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Wednesday, May 12, 2021

Terrell Leeper first Dobyns-Bennett student in ETSU Access program


Terrell Leeper signed into the two-year Access ETSU Tuesday morning at Dobyns-Bennett High School.  Shown from left to right are Shelia Leeper, grandmother of Terrell Leeper;  Bucky, the East Tennessee State University mascot;  Terrell Leeper;  and Terry Davis, Terrell's father.

KINGSPORT — Terrell Leeper will forever be a Dobyns-Bennett Indian, a faithful football fan of his alma mater, but he’s about to become an East Tennessee State University Buccaneer, too.

Leeper, who will turn 22 on July 29, this fall will be the first D-B student to become part of the Access ETSU program, which will in a way be a continuation of his time in a transition from a school-to-work program at D-B.

He’s a special education student who dreams of becoming a security guard or working in health care.

The ETSU program will give Leeper classes and experience in his chosen areas of study. He signed to attend ETSU during a ceremony Tuesday morning in the Nancy Pridemore Theatre with faculty, staff, former classmates, and current students. ETSU mascot Bucky; Leeper’s grandmother, Sheila Leeper; and father, Terry Davis, also attended.

“It feels good Dobyns-Bennett supports me,” Leeper said after the event.

“I’m very proud. I’m trying to accomplish my goal of going to college and getting one of my dream jobs,” Leeper said, adding that he would like to be a security guard or possibly a paramedic.

“When he graduated, they didn’t have this program,” Ben Robertson, head of the Transition School to Work Program at D-B, explained before the event got underway.

Dr. Dawn Rowe and Daniel Scherer-Edmunds of Access ETSU said the two-year program provides young adults with intellectual disabilities a college experience similar to their peers. Rowe, director of the program, said Leeper will have a combination of courses and internships at ETSU.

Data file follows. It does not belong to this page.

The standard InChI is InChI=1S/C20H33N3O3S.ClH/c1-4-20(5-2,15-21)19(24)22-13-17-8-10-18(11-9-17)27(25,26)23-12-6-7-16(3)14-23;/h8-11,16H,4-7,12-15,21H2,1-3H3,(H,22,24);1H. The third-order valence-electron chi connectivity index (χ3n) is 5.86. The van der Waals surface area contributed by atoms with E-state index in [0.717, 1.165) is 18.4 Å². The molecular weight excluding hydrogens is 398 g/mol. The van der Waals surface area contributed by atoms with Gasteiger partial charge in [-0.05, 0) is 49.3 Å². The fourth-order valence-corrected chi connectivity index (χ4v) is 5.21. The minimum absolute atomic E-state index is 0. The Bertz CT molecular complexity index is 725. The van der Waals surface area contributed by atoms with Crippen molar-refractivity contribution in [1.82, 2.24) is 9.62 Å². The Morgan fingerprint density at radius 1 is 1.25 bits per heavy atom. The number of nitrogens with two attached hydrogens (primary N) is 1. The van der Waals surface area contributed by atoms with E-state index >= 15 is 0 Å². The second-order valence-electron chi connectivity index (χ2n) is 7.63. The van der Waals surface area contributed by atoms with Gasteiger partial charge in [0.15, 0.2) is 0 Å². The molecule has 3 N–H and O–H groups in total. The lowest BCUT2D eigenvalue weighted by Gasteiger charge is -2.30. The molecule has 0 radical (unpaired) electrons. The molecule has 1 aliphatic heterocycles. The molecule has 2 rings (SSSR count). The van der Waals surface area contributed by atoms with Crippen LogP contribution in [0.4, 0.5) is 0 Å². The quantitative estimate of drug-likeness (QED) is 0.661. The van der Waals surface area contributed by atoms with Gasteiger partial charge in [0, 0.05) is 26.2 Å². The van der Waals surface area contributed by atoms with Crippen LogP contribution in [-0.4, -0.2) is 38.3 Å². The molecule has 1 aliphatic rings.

Access ETSU students participate in all typical campus academic and student life activities. They also engage in high quality and fully inclusive work-based learning experiences aligned with their career interests, strengths and needs. Rowe said the program has two students now but by the fall is to have 14, including two Volunteer High School students.

“I think he is excited,” Davis said of his son, who took a campus tour about two weeks ago. “He seemed to love it.”

Davis said he’ll drive his son to campus from their home until Leeper is comfortable enough to bicycle there. Leeper said he also might ride a bus sometimes.

“Everyone knows Terrell,” said Jimmy Burleson, a special education teacher who taught him at D-B.

“My hope is Terrell is the first of many D-B students who get to attend ETSU,” Burleson said, adding that Leeper has more friends than anybody else he knows.

Sonja Bennett is one of those friends. She, her husband, and family take Terrell to D-B games and other trips from time to time.

“I love him so I’m very emotional,” she said during the ceremony. “I think that God kind of knew I needed him in my life.”

Assistant D-B Principal Richard Brown, who oversees special education, said the transition to work program grew from students going to a couple of businesses to a program with two teachers, five job coaches and more than 10 participating businesses.

“His dad said earlier he’s a handful of joy,” Barrett said at the ceremony. “ETSU is never going to be the same.”